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Ethiopian Airlines is the African Champion of the Year 2019
Ethiopian Airlines was chosen as the African Champion of the Year at the 2019 Africa CEO Forum.
It was a “vote of confidence” for the airline, which recently suffered a tragic plane crash in which 157 died, its CEO, Tewolde GebreMariam, said.
As the seven companies competing for the award were called out at the 25 March gala dinner, those at the venue seemed to have made their choice. In an emotional moment, the crowd burst into loud applause when Ethiopian Airlines was announced as the winner.
The Ethiopian company was competing for the title with other heavyweights committed to regional economic integration: the Azalaï Hotel Group run by Malian entrepreneur Mossadeck Bally, Morocco’s Banque Centrale Populaire, Royal Air Maroc, fertiliser giant OCP, the South Africa-based construction specialist Mota-Engil Africa and the India-based customer service specialist iSON Group, which has operations in Nigeria.
“I would like to start by thanking everyone who has supported us after the tragic accident that happened to us two weeks ago,” Tewolde said. The Ethiopian manager, who received a standing ovation from participants at the Africa CEO Forum gala, expressed “his deepest and most sincere condolences to the victims, the families of the victims, the affected countries and the African continent as a whole” following the 10 March crash of the Boeing 737 Max 8.
This tragic accident is the deadliest in the history of the company, which has established itself, in a short period of time, as the most pan-African of the continent’s air carriers. Present in 40 countries, with hubs in Addis Ababa and Lomé, Ethiopian Airlines is also “the most profitable African air operator on the continent”, according to Amir Ben Yahmed, president of the Africa CEO Forum and managing director of Jeune Afrique Media Group. Over the period 2017-2018, the Ethiopian airline shattered its own records, both in terms of traffic (10.6 million passengers, +21%) and financial results (€2.75bn, +43%), with 110 aircraft at its disposal.
Mohamed El Kettani, CEO of the Year
Other major African companies were also honoured during the forum, which was held for the first time this year in Kigali, the capital of Rwanda. The winners were chosen by a panel of 20 professionals active in Africa, including Abdou Diop, managing partner of Mazars Group in Morocco, Nadia Fettah, general manager of the insurer Saham Finances, Tanzanian entrepreneur Mohammed Dewji and Togolese banker Cathia Lawson-Hall, head of insurance and investment at Société Générale.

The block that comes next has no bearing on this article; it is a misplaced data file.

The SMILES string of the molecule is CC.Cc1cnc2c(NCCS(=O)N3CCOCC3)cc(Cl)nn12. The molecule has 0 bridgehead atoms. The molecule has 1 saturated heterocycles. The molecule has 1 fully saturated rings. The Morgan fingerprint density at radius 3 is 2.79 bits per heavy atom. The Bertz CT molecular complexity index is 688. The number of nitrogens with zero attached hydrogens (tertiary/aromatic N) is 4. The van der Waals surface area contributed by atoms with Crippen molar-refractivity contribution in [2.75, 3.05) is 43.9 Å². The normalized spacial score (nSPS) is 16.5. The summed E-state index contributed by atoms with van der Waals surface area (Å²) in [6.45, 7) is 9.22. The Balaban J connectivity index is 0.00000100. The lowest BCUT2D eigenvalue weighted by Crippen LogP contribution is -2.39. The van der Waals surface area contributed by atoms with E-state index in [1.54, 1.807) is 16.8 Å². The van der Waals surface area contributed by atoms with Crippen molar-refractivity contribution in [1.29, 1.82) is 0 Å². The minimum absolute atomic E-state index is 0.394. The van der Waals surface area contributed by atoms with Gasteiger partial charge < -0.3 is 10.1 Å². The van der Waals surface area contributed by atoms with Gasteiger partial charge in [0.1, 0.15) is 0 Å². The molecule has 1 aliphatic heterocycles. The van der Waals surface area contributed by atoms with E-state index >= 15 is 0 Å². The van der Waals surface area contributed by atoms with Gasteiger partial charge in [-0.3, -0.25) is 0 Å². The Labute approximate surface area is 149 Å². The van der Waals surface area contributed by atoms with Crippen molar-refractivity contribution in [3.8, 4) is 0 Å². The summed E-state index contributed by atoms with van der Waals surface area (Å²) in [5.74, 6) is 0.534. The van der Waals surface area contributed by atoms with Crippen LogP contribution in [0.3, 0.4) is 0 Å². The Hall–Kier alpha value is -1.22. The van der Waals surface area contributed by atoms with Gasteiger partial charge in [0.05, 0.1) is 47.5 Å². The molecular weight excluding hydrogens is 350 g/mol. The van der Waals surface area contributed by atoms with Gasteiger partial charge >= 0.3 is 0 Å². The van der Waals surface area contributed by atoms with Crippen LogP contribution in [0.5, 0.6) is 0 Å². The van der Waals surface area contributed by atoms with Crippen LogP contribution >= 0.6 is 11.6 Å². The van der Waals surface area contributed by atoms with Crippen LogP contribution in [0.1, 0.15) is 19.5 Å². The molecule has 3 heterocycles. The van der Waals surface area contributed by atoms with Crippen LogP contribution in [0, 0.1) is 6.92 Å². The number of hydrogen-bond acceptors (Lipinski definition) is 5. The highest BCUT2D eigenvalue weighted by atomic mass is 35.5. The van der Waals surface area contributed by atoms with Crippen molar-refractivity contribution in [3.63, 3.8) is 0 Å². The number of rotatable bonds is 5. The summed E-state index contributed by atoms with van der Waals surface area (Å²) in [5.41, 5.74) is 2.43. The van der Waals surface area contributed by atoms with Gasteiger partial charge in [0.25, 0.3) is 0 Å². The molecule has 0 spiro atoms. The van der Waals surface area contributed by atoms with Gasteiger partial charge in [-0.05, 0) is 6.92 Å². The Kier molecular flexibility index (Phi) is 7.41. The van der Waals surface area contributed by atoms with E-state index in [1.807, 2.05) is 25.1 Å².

The African CEO of the Year award was presented to Mohamed El Kettani, CEO of Attijariwafa Bank. He dedicated his award “to the group’s 20,000 employees who serve 10 million customers in Africa”, and mentioned King Mohammed VI, “who has driven South-South cooperation and continental integration through the private sector”. El Kettani added: “We love Africa, our continent, which makes us feel good about it.”
Nigerian logistics specialist Kobo360 was named African Disrupter of the Year. The company beat online retailer Jumia, Baobab+ solar-kit specialist, Senegal’s payment company InTouch, and Kenya’s Africa’s Talking, which develops mobile communication applications.
Access Bank boosts women’s leadership
The French electricity company Engie Africa, which has devoted €380m to acquisitions and investments on the continent in recent years, was voted International Company of the Year for its “significant impact on local communities in a sector that is particularly important for Africa’s economic development”. Also competing were US-based Endeavour Energy, Singapore’s Indorama Eleme Fertilizer & Chemicals, Kuwait’s National Aviation Services and French telecom operator Orange Middle East and Africa.
Nigeria’s Access Bank, where women represent 30% of the directors of the group’s six subsidiaries, was rewarded for its efforts to promote female leadership with the Gender Leader of the Year award. Also nominated in this category were South Africa’s Absa Group, First Bank of Nigeria, the Anglo-Dutch consumer goods specialist Unilever and the diversified Moroccan group Ynna Holding.
This story first appeared in Jeune Afrique.